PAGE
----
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Absolute Beginners

In the TLS (August 7, 2009), Toby Litt on Raymond Carver’s influence on writing, and more specifically, writing workshops, after the revelation of Carver’s pre-Lished early drafts of the stories in What We Talk About When We Talk About Love:

Carver is not simply another writer we read and enjoy and put aside. Even while alive he had been turned into a literary saint. For students on creative writing courses, his is a constant presence, both in the classes themselves (where “Write what you know” and “Show don’t tell” draw huge power from his example), and in their heads as they sit at the desk (where adjectives are cut, if ever written down, simply because they are adjectives and adjectives are bad).

What it finally comes down to, though, is the idea that Raymond Carver was a writer of true, pure sentences. When creative writing students looked at their own work, they coudl ask, “How would Carver have said this?”. With the publication of Beginners, the sanctity of Carver has been undermined. The stories were anything but inevitable. Many of the qualities of style (not subject) that one would identify as Carveresque turn out to have derived from Gordon Lish’s blue pencil…Lish did not simply cut, he also altered and added–in my opinion, almost always to the benefit of the story at hand.

I would argue that Carver not only allowed the resulting stories to come out under his name, but that he propagated a view that their spareness was entirely the result of his own aesthetic of the short story. And it is this idea, that a writer should relentlessly pare away at their prose to make it pure and true, that has come to dominate how creative writing is taught. Students aren’t given David Foster Wallace or W.G. Sebald as models; that would be too dangerous. They are given early Carver. Keep it simple, stupid. No tricks. Imitate Ray. It turns out, though, that what these students were all along aspiring to imitate wasn’t Raymond Carver’s stories or even Raymond Carver himself but the quality of the Carveresque–and that quality was the creation of two men, not one.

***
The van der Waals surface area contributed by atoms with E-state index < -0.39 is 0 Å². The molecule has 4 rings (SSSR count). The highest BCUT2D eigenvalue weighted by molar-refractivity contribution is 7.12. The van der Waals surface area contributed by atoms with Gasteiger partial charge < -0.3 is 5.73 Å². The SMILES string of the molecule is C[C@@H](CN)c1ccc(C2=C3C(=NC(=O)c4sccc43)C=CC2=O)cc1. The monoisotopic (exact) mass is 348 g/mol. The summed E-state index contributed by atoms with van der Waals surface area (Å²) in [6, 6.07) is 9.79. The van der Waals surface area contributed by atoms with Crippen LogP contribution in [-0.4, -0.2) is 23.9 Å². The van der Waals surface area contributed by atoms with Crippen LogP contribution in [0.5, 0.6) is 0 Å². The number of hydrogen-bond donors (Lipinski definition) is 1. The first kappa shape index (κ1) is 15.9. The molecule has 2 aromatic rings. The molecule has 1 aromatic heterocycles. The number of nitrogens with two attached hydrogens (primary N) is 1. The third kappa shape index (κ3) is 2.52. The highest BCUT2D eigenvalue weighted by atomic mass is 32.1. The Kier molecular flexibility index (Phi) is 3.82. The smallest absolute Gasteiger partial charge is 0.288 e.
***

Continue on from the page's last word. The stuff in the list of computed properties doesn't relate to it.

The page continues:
Having read a fair bit of Lish’s fiction (apparently a rare phenomenon), there’s not a lot to suggest that Lish overtook Carver in the realm of the subject, and the watered-down Lishian style that resulted in those early Lishified Carver stories is a good deal more enjoyable than Lish at his purest.

As for the cult of Ray, I’d add to the list of cliches that old advice (supposedly from William Faulkner, although that is one hell of an irony): “Kill your darlings.” I get the sense that the cult has somewhat faded in the last decade as trendier and hipper writers have upstaged Carver, but maybe the old guard stands strong.


  1. The cult of Carver has probably changed more popularly into the cult of Palahniuk. See his site, as it is seriously called The Cult where he hosts his own writer’s workshops and teaches people how to write like him. Palahniuk was trained under Tom Spanbauer, who likewise was trained under Gordon Lish, and like them stresses minimalism in fiction writing. I doubt Palahniuk’s stuff is taught in academia.

    Funny how the TLS author mentions Wallace as a dangerous author to students in creative writing classes. In his essay “Fictional Futures and the Conspicuously Young” Wallace thoroughly condemns the Carver cult (though not Carver himself) as “Catatonic Realism aka Ultraminimalism aka Bad Carver.” I guess he had to put up with a lot of these minimalists judging his work when he was in school.

    (This is not related to your post at all but I wonder why you haven’t written about Wallace as he seems like one of those difficult writers who cannot be easily classified like many of the other authors you write about.)

  2. ‘dangerous’ need mean no more than ‘pedagogically risky’, here: i would imagine that carver is way easier to teach, especially considering the varying abilities of teachers (and writers as teachers) and students (who may not be ready to study literature apart from wanting to write it).

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